Peterborough MPP Jeff Leal wants the provincial government to continue to subsidize the horse racing industry, only he’s not calling it a subsidy – he’s calling it an investment.
Leal has proposed that the province keep slot facilities at eight to 10 horse racing tracks through a modified version of the existing program or allow the gambling facilities to relocate but still give the tracks a share of the slot machine revenue as a way of maintaining the horse racing industry.
The tracks that would keep the slot facilities or share of the slot revenue would be chosen based on geographic basis, Leal said on Thursday when he released his proposal to the public.
“All these dollars stay locally and it creates jobs for people,” he said. “It’s not a subsidy, but it’s an investment.”
The provincial government plans to end the $345-million-a-year subsidy that it gives through the slots-at-racetracks program as part of its efforts to eliminate the province’s deficit. The money goes to the people who race horses through race purses, to racetrack owners and to municipalities that host the slots-at-racetracks facilities.
There are 14 slots facilities at racetracks across the province. Ontario Lottery and Gaming closed slot facilities at three other horse racetracks earlier this year – Windsor Raceway, Fort Erie Race Track and Hiawatha Horse Park in Sarnia.
Horse racing industry officials estimate that the industry supports 55,000 to 60,000 direct and indirect jobs, but a recent analysis done for the government estimated the industry supports 13,540 direct and indirect jobs.
The Ministry of Finance’s gaming policy branch estimates that 11 of the province’s 17 racetracks would likely not survive if the government phases out the slot-at-racetracks program.
Leal gave his proposal to a panel that’s reviewing the transition from the slots-at-racetrack program at the beginning of the month.
He held a press conference at his constituency office on King St. on Thursday to publicly release his proposal. Representatives from the Ontario Harness Horse Association and Peterborough County Federation of Agriculture were at the announcement.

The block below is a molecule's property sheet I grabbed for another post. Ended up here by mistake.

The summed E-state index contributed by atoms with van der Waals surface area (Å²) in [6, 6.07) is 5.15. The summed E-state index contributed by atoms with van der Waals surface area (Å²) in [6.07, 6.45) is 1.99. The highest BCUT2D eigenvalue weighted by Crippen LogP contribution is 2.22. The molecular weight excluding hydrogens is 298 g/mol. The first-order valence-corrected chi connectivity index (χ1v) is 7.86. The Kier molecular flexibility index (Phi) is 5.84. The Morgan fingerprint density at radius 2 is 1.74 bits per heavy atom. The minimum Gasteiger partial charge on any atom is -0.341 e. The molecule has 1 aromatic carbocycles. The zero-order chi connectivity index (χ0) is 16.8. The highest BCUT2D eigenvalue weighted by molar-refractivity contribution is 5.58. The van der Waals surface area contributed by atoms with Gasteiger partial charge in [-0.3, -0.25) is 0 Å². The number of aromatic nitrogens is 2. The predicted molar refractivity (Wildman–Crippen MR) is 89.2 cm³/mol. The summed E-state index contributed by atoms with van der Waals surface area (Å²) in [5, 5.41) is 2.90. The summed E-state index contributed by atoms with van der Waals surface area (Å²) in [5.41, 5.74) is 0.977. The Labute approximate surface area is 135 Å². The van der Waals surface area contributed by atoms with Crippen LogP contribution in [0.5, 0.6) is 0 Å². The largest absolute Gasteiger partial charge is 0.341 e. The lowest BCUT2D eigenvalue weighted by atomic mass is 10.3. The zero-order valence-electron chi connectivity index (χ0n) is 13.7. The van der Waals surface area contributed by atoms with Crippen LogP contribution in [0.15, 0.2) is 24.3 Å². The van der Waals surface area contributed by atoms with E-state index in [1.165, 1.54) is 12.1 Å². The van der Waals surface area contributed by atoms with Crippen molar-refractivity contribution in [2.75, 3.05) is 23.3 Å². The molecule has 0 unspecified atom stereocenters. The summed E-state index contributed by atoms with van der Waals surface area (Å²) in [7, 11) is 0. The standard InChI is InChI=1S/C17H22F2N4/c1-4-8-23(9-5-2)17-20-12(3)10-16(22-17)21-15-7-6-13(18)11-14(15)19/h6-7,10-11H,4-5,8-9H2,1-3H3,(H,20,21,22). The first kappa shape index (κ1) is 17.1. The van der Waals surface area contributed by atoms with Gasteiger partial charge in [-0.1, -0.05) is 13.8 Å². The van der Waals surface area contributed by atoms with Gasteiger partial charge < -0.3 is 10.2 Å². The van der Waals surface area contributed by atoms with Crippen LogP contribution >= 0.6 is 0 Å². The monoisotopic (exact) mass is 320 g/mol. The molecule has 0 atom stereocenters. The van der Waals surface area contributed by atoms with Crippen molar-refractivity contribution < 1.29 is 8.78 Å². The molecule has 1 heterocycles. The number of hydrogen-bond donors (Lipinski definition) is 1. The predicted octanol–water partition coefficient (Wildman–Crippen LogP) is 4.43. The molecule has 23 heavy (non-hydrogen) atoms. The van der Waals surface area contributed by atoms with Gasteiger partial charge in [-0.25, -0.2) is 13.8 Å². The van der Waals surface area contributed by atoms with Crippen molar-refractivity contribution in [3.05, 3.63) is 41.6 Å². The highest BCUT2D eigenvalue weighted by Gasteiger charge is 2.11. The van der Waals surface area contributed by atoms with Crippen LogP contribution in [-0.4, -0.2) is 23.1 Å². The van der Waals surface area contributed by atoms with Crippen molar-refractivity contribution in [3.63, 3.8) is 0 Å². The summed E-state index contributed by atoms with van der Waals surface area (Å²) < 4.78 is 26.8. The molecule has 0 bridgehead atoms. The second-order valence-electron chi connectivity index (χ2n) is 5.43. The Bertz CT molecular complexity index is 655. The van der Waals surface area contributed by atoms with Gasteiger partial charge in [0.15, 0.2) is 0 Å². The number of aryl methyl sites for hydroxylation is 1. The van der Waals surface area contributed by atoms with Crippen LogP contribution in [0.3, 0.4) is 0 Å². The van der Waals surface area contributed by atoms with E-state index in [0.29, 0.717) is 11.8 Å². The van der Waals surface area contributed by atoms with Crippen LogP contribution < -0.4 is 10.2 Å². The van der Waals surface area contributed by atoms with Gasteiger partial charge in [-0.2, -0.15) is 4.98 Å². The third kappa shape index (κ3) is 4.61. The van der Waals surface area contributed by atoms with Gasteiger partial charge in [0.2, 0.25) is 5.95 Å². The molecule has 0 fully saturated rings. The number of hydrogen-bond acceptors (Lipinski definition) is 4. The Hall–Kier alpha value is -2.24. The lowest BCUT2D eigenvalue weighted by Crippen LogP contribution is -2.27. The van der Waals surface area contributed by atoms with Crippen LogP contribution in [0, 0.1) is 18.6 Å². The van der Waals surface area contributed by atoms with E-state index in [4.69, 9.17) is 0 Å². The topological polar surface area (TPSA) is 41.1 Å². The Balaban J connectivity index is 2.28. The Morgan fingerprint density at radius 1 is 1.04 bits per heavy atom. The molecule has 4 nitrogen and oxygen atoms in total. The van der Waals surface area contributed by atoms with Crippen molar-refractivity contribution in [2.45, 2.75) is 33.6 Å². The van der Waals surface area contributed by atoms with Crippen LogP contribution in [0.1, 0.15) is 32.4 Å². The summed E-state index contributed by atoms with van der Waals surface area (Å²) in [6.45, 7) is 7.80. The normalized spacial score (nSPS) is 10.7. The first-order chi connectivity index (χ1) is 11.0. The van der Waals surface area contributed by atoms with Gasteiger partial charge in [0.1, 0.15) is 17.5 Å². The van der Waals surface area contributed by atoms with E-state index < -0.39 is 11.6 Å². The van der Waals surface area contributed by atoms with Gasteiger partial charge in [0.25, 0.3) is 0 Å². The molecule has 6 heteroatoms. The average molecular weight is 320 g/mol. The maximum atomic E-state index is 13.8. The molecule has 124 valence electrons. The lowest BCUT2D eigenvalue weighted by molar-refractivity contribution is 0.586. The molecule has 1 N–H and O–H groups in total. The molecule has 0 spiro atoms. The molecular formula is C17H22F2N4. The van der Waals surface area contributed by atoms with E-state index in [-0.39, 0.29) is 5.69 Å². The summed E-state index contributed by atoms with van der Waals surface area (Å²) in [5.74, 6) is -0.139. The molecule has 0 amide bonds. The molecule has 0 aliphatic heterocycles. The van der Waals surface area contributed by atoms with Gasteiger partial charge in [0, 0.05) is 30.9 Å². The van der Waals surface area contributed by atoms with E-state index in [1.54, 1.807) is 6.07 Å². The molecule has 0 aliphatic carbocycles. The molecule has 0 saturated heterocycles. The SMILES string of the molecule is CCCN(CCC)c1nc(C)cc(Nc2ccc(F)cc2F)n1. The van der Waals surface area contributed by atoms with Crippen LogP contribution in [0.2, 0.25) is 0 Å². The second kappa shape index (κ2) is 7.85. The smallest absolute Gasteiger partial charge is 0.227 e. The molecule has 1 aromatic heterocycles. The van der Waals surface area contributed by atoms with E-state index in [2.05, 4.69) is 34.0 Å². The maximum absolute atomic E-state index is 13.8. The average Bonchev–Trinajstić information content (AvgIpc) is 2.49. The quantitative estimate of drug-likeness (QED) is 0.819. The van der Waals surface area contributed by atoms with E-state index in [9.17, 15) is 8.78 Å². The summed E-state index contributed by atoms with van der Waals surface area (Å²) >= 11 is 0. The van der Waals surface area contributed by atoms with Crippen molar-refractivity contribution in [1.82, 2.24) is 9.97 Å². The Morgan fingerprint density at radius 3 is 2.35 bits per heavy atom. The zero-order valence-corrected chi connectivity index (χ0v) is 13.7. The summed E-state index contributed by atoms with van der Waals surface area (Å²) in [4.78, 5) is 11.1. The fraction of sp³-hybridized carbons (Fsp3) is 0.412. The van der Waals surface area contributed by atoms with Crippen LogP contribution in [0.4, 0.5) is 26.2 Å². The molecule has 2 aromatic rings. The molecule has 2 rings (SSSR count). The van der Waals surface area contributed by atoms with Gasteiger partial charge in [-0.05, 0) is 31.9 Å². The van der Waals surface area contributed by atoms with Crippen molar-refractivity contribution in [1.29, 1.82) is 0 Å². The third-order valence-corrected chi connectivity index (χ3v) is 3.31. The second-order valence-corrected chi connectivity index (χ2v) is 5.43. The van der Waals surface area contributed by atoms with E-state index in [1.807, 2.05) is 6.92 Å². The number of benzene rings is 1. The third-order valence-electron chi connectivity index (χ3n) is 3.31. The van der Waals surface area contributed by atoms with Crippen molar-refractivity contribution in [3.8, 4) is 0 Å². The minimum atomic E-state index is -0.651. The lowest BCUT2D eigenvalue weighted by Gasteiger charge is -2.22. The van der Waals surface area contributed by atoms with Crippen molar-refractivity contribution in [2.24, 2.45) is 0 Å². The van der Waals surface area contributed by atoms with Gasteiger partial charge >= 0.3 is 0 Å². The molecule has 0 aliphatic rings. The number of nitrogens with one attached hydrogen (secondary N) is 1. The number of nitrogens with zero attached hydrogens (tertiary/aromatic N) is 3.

A representative from the Kawartha Downs ownership was conspicuously absent.
As part of his submission, Leal used information on race purses at the province’s racetracks that he got from Flamboro Downs in Hamilton, Ont., not from the racetrack in his own riding.
Leal’s proposal includes a recommendation to review whether the government should give the money to non-profit instead of for-profit companies that run racetracks.
“I heard anecdotal evidence that the owner of Kawartha Downs has used proceeds from the slots at tracks program to subsidize other business interests,” Leal states in the letter to Ontario Horse Racing Review Task Force.
“I think the intent in 1998 was the revenue that was generated through that (program) would be invested back in to the horse racing businesses,” Leal said Thursday.
Kawartha Downs owner Harvey Ambrose didn’t respond to a request for an interview.
Management at the track in Fraserville, southwest of Peterborough, have told people who race their horses at the track that there won’t be horse racing at the facility next year if the government stops giving money to the track.
Leal pointed out that some tracks with slot facilities, such as Western Fair in London, Ont., are owned by not-for-profit businesses.
“The dollars, because they’re not-for-profit, were directly invested back in to improve the industry,” he said.
Western Fair District racetrack is owned by an agricultural society. Out of the 17 horse racing tracks in the province, six are owned by not-for-profit businesses including Woodbine in Toronto and Mohawk in Milton.
In the 1960s, Peterborough’s extremely successful horse racing track at Morrow Park was operated as a not-for-profit business by the Peterborough Exhibition Society and the Peterborough Driving Club, Leal said.
“I think we need appropriate oversight, whether it’s for profit or not for profit, to make sure that any approaches that we take the dollars that are intended for the horse racing industry go back into the horse racing industry… to sustain a viable industry,” he said.
David Gibson, a local Ontario Harness Horse Association representative, didn’t want to comment on whether the tracks should be for-profit or not-for-profit businesses.
“It’s encouraging that some Liberal MPPs have recognized the importance of the horse racing industry and they feel the need now to work with us to find a path forward,” he said. “I don’t think as an industry we want to see any race tracks lost, but if this model comes to fruition we’ll deal with what we have to deal with.”